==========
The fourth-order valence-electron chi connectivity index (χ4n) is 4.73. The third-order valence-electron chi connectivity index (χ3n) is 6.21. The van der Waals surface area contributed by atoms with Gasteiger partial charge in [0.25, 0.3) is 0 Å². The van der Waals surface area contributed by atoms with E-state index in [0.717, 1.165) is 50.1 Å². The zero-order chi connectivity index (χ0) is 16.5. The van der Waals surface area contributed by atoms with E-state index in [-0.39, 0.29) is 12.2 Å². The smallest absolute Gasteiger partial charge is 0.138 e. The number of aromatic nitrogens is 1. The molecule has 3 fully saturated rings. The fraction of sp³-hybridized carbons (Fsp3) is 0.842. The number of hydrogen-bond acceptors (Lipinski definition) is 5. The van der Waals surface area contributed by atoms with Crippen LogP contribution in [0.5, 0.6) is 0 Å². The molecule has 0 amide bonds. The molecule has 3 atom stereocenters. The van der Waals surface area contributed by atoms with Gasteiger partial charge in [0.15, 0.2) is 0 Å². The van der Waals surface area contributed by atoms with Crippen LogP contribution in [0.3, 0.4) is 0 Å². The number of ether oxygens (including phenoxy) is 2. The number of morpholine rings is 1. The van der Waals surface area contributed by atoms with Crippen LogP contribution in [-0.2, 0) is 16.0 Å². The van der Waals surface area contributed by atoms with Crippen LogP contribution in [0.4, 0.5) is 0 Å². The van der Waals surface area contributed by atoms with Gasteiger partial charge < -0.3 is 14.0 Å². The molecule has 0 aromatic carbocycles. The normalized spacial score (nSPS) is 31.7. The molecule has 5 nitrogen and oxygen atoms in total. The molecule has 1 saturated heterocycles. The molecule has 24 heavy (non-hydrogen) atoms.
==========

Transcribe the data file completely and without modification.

The fourth-order valence-electron chi connectivity index (χ4n) is 4.73. The third-order valence-electron chi connectivity index (χ3n) is 6.21. The van der Waals surface area contributed by atoms with Gasteiger partial charge in [0.25, 0.3) is 0 Å². The van der Waals surface area contributed by atoms with E-state index in [0.717, 1.165) is 50.1 Å². The zero-order chi connectivity index (χ0) is 16.5. The van der Waals surface area contributed by atoms with E-state index in [-0.39, 0.29) is 12.2 Å². The smallest absolute Gasteiger partial charge is 0.138 e. The number of aromatic nitrogens is 1. The molecule has 3 fully saturated rings. The fraction of sp³-hybridized carbons (Fsp3) is 0.842. The number of hydrogen-bond acceptors (Lipinski definition) is 5. The van der Waals surface area contributed by atoms with Crippen LogP contribution in [0.5, 0.6) is 0 Å². The molecule has 0 amide bonds. The molecule has 3 atom stereocenters. The van der Waals surface area contributed by atoms with Gasteiger partial charge in [0.15, 0.2) is 0 Å². The van der Waals surface area contributed by atoms with Crippen LogP contribution in [0.3, 0.4) is 0 Å². The number of ether oxygens (including phenoxy) is 2. The number of morpholine rings is 1. The van der Waals surface area contributed by atoms with Crippen LogP contribution in [-0.2, 0) is 16.0 Å². The van der Waals surface area contributed by atoms with Crippen LogP contribution in [0.4, 0.5) is 0 Å². The van der Waals surface area contributed by atoms with Gasteiger partial charge < -0.3 is 14.0 Å². The molecule has 0 aromatic carbocycles. The normalized spacial score (nSPS) is 31.7. The molecule has 5 nitrogen and oxygen atoms in total. The molecule has 1 saturated heterocycles. The molecule has 24 heavy (non-hydrogen) atoms.